The internet and new technologies are set to power growth in the global entertainment and media industry, according to a new report from the influential consultants PricewaterhouseCoopers.
Entertainment and media industry spending will increase at a 6.3 percent growth rate of $1.7trillion in 2008, sparked by an impressive growth in the Asia/Pacific region and improved by economic conditions and online distribution.
After three years of sluggish growth, said the acountancy firm, the media sector has “begun a solid upturn”.
In particular, it said Internet advertising spending rebounded strongly in 2003, growing by whopping 22.9 percent, after a weak 2001-2002.
And other forms of media not geared to younger people, such as print, will lose out as digital media continues to attract younger audiences attractive to advertisers.
Wayne Jackson, global leader of PricewaterhouseCoopers' entertainment and media practice, said: “Paid-search and rich media propelled spending in 2003, and the growing number of broadband households along with expanding e-commerce makes the Internet more attractive to advertisers.”
Despite being the smallest of the six advertising media tracked by PricewaterhouseCoopers, the firm believes the Internet will remain the fastest-growing advertising medium, growing to a projected $18.9 billion in 2008 with a 12.7 percent growth.
PricewaterhouseCoopers said the media industry is experiencing a “major shift in the way entertainment is distributed, with new distribution channels, such as broadband Internet access and wireless communications, driving significant growth in the industry.
It predicts that during the next five years, the number of broadband households will grow by over 31 percent annually, surpassing the 300 million mark for the first time in 2008.
This shift will impact music, although it thinks legal measures against piracy, lower prices, and an improved economy will help start turning the music industry around in 2005, with a projected 2 percent growth for the 2004-2008 period.
Spending in the media sector rose 4.2 percent in 2003 to $1.2 trillion, while “growth prospects looking brighter now than they have since the late 1990s”. Growth looks set to pick up to 5.7 percent globally in 2004 and sustain faster increases through 2008, according to the firm.
Jackson added: “After a few years of economic uncertainty, our projections for industry growth are encouraging across the board, highlighted by particularly swift gains in the video games and Internet advertising and access spending segments.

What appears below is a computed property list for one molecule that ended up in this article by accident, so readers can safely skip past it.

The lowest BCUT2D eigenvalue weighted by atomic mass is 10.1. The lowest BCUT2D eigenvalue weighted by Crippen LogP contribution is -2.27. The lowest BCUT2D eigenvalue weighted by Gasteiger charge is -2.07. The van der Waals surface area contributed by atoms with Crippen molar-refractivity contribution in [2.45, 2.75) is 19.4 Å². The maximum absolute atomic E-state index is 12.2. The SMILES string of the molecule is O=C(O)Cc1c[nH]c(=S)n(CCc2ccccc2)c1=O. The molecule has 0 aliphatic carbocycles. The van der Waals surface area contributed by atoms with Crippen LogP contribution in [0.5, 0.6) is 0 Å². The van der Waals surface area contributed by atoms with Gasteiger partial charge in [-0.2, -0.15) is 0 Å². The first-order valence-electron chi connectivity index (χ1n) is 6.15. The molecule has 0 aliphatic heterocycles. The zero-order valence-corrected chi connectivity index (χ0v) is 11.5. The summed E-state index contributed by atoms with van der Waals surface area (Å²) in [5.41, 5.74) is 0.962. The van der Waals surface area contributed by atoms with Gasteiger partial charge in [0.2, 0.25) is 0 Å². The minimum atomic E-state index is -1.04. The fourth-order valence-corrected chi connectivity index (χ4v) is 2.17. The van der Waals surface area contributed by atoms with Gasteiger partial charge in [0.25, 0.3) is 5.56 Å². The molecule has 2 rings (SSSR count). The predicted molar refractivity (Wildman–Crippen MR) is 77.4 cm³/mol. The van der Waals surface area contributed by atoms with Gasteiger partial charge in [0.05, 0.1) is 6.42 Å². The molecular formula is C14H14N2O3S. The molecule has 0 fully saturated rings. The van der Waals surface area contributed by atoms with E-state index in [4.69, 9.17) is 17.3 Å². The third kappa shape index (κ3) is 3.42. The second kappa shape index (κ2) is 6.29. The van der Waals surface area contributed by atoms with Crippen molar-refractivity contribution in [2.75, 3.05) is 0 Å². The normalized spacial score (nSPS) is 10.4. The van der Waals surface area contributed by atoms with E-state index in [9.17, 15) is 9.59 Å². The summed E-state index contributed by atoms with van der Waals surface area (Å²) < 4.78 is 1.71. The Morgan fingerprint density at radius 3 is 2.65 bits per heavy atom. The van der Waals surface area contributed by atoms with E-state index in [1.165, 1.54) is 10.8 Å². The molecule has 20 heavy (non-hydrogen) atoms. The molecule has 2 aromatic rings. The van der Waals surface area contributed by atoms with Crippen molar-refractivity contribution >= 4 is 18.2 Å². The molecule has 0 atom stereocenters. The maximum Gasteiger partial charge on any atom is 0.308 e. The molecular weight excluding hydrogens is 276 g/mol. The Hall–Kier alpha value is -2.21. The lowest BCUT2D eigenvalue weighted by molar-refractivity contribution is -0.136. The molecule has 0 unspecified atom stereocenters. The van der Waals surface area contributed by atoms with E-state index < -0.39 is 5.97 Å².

“However, while the global outlook is stronger than in the previous few years, budgetary pressures such as rising energy costs and increased defence and domestic security spending will limit the resources available to the entertainment and media industry.”
The firm said the Asia/Pacific region will be a key driver in this growth, fueled largely by the highly populated China and India, both of which are investing heavily in communications and media infrastructure and opening up their markets.
The video games and Internet segments there “will be the world's largest and fastest-growing,” despite the threat of piracy.
In Europe, PricewaterhouseCoopers said the next five years look good, driven by the penetration of new technologies like the DVD, mobile communications and broadband and an average of double-digit growth through to 2008.
The firm also gave the thumbs-up for the prospects for digital distribution, which could even aid the recovery of CD sales.
Furthermore, as digital television replaces analogue, the market for advertisers and subscribers will expand.
Digital audio broadcasting (DAB) and satellite radio will help attract new advertisers. DVDs are set to revitalised the home video market, although rental will get killed-off by cheap DVDs.
Overall global advertising spending will increase at a solid 5.3 percent during the 2004-08 period, rising to $412 billion in 2008 from $318 billion in 2003.
TV advertising is projected to expand by 6.5 percent during 2004-2008, boosted by new channels as well as advertising associated with the 2004, 2006 and 2008 Olympic Games, and the 2006 FIFA World Cup. Television remains the largest advertising medium, rising to $164 billion in 2008.
Print advertising will improve slowly – by a 4.3 percent for magazines and a 3.3 percent for newspapers – and will continue to lose share to electronic media such as TV, which will have younger demographics.
The U.S. looks set to remain the largest entertainment and media market reaching a size of $680 billion in 2008, followed by Europe and the Middle East on $549 billion and Asia/Pacific on $366 billion.
The video games market will be the fastest-growing segment during the next five years, increasing to a size of $55.6 billion in 2008, at a 20.1 percent rate of growth.
Online and wireless will be major distribution channels, spurred by broadband penetration and new mobile phones which will be used as much for entertainment as for communication, said the firm.
This means bad news for the PC games market however, as console gaming will grow faster than PC gaming.